“Top High-Tech Reco for 2010”

By Travis Johnson, Stock Gumshoe, January 22, 2010

Chuck de Castro gets most of the attention that comes his way by virtue of some mining and resource newsletters —  I’ve written about some of his microcap gold and oil picks, including Hill End Gold, Eromanga Hydrocarbons, Keegan Resources, Painted Pony and Vista Gold over the years. And I actually owned Hill End Gold for quite a while, and would like to buy it again (he’s also pushing that one again today, as far as I can tell — that’s the company that found gold in an “abandoned” mine in Australia, now that modern mining can deal with the water table problems that the original mine hit).

But while some of those picks still look interesting, and performance has certainly varied, he’s now pushing a completely different kind of company. He’s got his eye on a small pharmaceutical stock with an anti-scarring product in clinical trials, and since it doesn’t obviously fit in with his Penny Oil Speculator or Penny Mining Speculator newsletters he’s selling this recommendation on its own for a cool $500.

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Can we figure it out without shelling out that cash? Well, your friendly neighborhood Gumshoe loves a challenge — and this Friday File is a nice spot to mention the stock, since it appears that it’ll be a really teensy hard-to-trade stock again, no need to get the dramatically larger free Stock Gumshoe audience revved up just yet.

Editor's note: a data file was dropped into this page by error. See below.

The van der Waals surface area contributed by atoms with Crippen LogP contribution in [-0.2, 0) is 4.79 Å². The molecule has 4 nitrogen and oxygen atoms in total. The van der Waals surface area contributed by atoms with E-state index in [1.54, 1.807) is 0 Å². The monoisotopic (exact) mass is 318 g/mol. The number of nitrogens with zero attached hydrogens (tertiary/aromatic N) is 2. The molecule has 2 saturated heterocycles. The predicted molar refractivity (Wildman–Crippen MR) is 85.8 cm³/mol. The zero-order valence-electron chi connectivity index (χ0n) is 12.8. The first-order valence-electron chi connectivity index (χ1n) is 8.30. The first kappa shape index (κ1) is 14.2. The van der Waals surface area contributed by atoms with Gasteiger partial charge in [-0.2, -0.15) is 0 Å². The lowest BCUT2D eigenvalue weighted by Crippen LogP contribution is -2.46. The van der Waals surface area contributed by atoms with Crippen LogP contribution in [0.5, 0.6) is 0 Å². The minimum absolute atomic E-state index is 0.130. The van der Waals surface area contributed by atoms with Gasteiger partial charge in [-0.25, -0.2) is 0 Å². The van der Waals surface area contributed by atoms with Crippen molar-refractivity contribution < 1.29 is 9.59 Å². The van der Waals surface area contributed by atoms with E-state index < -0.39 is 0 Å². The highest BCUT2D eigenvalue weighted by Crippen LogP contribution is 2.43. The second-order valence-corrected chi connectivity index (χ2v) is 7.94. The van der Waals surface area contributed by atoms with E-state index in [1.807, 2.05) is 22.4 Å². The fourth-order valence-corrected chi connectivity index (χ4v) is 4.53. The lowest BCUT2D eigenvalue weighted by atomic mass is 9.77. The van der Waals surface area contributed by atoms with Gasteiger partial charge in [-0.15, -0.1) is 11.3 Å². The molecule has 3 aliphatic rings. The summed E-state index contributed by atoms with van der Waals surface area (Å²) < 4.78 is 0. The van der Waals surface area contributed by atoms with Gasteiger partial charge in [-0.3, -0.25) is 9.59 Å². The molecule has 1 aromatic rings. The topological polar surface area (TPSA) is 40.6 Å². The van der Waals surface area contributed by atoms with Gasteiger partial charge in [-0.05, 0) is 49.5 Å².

We start, as always, with the clues. Here’s how de Castro pitches the basics of this stock:

“When JP Morgan, Goldman Sachs, Fidelity, and Union Bank of Switzerland, invest big dollars into a little-known biotech company, you have a situation that screams money.

“This is a tiny pharmaceutical company that developed a drug that can almost completely erase stretch marks and scars from burns, tummy tucks, stitches, and Caesarean sections.

“The company’s scar-erasing drug is based on a very simple and interesting observation. When a very young child gets a cut it heals very quickly, and often without scarring. But the same cut for an adult heals slowly, and often leaves disfiguring scars.

“So the two scientists at the head of this company started exploring why. They examined the blizzard of hormones, proteins, and enzymes that are released by the very young when they get a cut. They compared it with the blizzard of hormones, proteins and enzymes that ...

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